Staff Gratitude and Staff Attitude
by Sally McKenzie CEO
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Well, isn’t it a relief! Finally, the holidays are nearly over. All that staff appreciation, patient appreciation, everybody appreciation stuff is done, and off the to-do list. And for another 365 days you don’t have to even think about spending another dime to show your appreciation, your gratitude, or your thanks to another soul. Everyone on staff received his or her crate of handpicked oranges, maybe a little holiday green, and a full lunch hour to accommodate the annual celebration. They’re happy, even if they don’t really act like it, and they know just how special they are for another 12 months. Yessirree, that alone is reason enough to toast a New Year!
It would be anyway, if the whole appreciation thing were that simple and you really could wrap up a year’s worth of gratitude and hand it out annually and be done with it. Unfortunately, no one seems to really appreciate your efforts to show appreciation. And you’re wondering why? If your idea of thanking the staff is a perfunctory exercise that you undertake once a year, it’s no wonder they lobbed the oranges like hand grenades at your new BMW. Next year, save the produce for the juicer and protect both the Beemer and your pride.
I’ve got a plan in which your gratitude will pay off big in staff attitude. What’s more it’s practically FREE(practically, but not completely). You don’t have to spend a dime; however, you will have to invest your time. “Time? Who has time”?, you say. You’ll have more of it than you want if you don’t take a little to demonstrate to those who directly affect your success or failure that you sincerely value their contribution to your team.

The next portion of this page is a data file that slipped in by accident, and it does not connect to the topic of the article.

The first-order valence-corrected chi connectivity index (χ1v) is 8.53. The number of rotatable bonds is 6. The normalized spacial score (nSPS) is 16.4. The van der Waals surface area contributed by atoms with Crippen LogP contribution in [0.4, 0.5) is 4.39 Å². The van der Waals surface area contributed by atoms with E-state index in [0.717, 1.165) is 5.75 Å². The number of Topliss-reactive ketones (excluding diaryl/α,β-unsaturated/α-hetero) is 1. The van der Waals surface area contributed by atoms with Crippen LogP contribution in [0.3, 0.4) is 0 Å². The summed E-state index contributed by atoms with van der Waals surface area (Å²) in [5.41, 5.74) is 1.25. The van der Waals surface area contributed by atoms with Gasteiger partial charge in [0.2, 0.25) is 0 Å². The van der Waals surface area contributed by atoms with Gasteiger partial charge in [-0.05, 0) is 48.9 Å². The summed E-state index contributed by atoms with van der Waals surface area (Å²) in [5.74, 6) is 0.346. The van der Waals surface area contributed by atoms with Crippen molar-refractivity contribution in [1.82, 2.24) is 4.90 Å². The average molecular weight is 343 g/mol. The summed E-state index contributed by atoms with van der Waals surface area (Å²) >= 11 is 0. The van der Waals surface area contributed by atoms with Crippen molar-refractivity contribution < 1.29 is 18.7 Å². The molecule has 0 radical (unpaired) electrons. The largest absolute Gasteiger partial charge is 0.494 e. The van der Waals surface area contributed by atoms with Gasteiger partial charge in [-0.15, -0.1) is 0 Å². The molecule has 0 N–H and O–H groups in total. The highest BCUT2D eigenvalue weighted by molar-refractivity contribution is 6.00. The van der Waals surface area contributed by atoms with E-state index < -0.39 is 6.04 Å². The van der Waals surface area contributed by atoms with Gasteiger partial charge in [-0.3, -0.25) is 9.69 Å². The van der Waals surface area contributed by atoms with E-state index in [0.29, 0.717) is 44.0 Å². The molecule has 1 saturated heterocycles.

First, consider what we know about most dental employees. Number one: they crave appreciation and recognition for a job well done, on a daily basis, not an annual basis. Acknowledgement and recognition from the supervisor is cited commonly as the primary staff motivator.
Financially, it costs you nothing, yet staff recognition has the potential to yield tremendous return in both job satisfaction and subsequent production improvement for the practice. When employees feel appreciated, they work harder. They produce more. They don’t have to be replaced as often, which in and of itself will save you a fortune. Particularly, when you consider that replacing just one employee typically costs three-to-five times their annual salary. They have better relationships with fellow employees and patients, and overall success of the practice is significantly improved. Yes, there is a lot to be said for making people feel valued.
While there is a place for gifts, avoid the temptation to give everyone the same thing – crates of oranges, bottles of wine, book club memberships, whatever. In addition, consider spreading the gifts out throughout the year. There’s no rule that says you have to spend a fortune and give gifts during the holidays.
Consider recognizing a different employee each month. You could choose their birthday or anniversary month. During this time, you write the employee a personal note recognizing their accomplishments and their dedication to the practice. Read it to the entire team at the staff meeting. In addition, you give them a personal gift that reflects their interests. For example, a gift certificate to the running store for your marathon-running employee, spa day for the maxed-out mom in your office, tickets to the theatre for your performing arts lover, etc.
The beauty of this approach is that it allows you to recognize each employee individually, without putting a serious strain on the end-of-year budget. Everyone has their opportunity to feel valued for their individual contribution.
In addition to personal gifts, professional perks are widely appreciated as well including opportunities to receive training, paying dues for professional organization memberships, and subscriptions to professional journals. Not only does it demonstrate to the employee that you value their contribution to your team, you want to help them excel in what they do.
Next week, eliminate the end of year appreciation burden entirely.
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